Phillip Rowley - Epoxy Needlefish designed by Barry Stokes

Hook:                           Daiichi X472 #2-#6

Thread:                        Monofilament

Tail:                              Pearlescent Flashabou

Underbody:                   Pink and white Antron or the core from the Super Weave Mylar tubing is a good source for white underbody material. Silver Flashabou on bottom pearl Flashabou on top plus an additional topping of darker Flashabou such as black or peacock.  On larger versions add a splash of purple Flashabou.

Lateral Line:                Pearl or Purple Flashabou

Over Body:                   Super Weave Mylar

Eyes:                            1.5mm (XS) Tape Eyes, Silver

Gills:                            Red Permanent Marker

Dorsal Body Marking:  Black Permanent Marker

Body Finish:                 Devcon 2 Ton Epoxy


Add Daiichi hooks to your order and receive $5.00 USD off the purchase price. Use Coupon Code PRFB2015 at check out.    (limit one per customer)


Tying Note:  Coloration constantly varies amongst species, from area to area and the particular mood of the needlefish. Pattern components should mirror these variations as local conditions dictate.


With the interest in salt water fly fishing growing worldwide the number of epoxy based patterns has jumped exponentially. Nearly all saltwater fish feature razor sharp teeth as standard equipment and an even nastier disposition.  Fly pattern durability is critical and epoxy rises to this challenge.  Epoxy, as with many materials available to the fly tyer takes a little getting used to but with practice and knowledge is a versatile ally.  Coating patterns or portions there of is the most common epoxy application.  Others are now finding other uses both within the actual construction of the fly or designing flies created almost entirely of epoxy.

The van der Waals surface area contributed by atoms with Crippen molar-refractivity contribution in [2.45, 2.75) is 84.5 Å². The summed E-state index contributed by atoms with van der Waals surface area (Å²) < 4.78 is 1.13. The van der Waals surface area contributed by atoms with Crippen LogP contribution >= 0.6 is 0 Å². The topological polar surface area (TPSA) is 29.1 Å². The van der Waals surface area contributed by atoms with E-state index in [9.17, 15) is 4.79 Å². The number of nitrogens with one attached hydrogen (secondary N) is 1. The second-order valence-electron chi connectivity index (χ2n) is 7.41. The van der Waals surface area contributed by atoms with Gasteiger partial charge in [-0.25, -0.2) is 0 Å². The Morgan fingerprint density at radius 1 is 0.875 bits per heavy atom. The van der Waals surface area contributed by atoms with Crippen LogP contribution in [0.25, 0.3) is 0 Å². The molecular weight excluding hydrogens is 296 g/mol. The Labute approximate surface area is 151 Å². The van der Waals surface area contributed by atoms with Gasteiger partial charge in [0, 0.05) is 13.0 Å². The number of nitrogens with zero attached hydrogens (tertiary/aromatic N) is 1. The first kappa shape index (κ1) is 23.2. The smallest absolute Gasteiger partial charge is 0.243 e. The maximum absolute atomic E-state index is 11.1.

Barry Stokes is amongst British Columbia’s finest fly tyers.  When he is not performing his Production Manger duties with Islander Reels Barry loves to chase searun cutthroat near his Victoria home or Coho on the open ocean and around their natal streams.  Barry’s Epoxy Needlefish traces its catalytic roots to patterns created by known epoxy magicians Shawn Bennett and Lise Peters.  Barry has taken Shawn and Lise’s concepts creating a devastating pattern that performs with equal guile on cutthroat and ravenous Coho.  Using a Stillwater line most of the time, Barry fishes his Epoxy Needlefish in a darting erratic manner.  A loop knot and wiggling rod tip provides additional seductive persuasion.  If needlefish aren’t present Barry employs his Epoxy Needlefish as a change up or searching pattern.  Many fish find its varied colors and inherent shimmer irresistible.


There is a variety of epoxy on the market today, both brand and cure time.  Frequent epoxy addicts favor Devcon 2-ton epoxy as its longer cure provides prolonged working times and a superior finish than shorter cure types such as 5 minute. Air temperature has an effect on epoxy working time, the higher the temperature the shorter the working time.  A consideration when toiling at a light doused tying bench.  Longer cure epoxies provide superior results due to a reduced risk of water penetration and annoying yellowing.  As with most products reading the label to discover the nuances of each manufacturer pays large dividends easing frustration.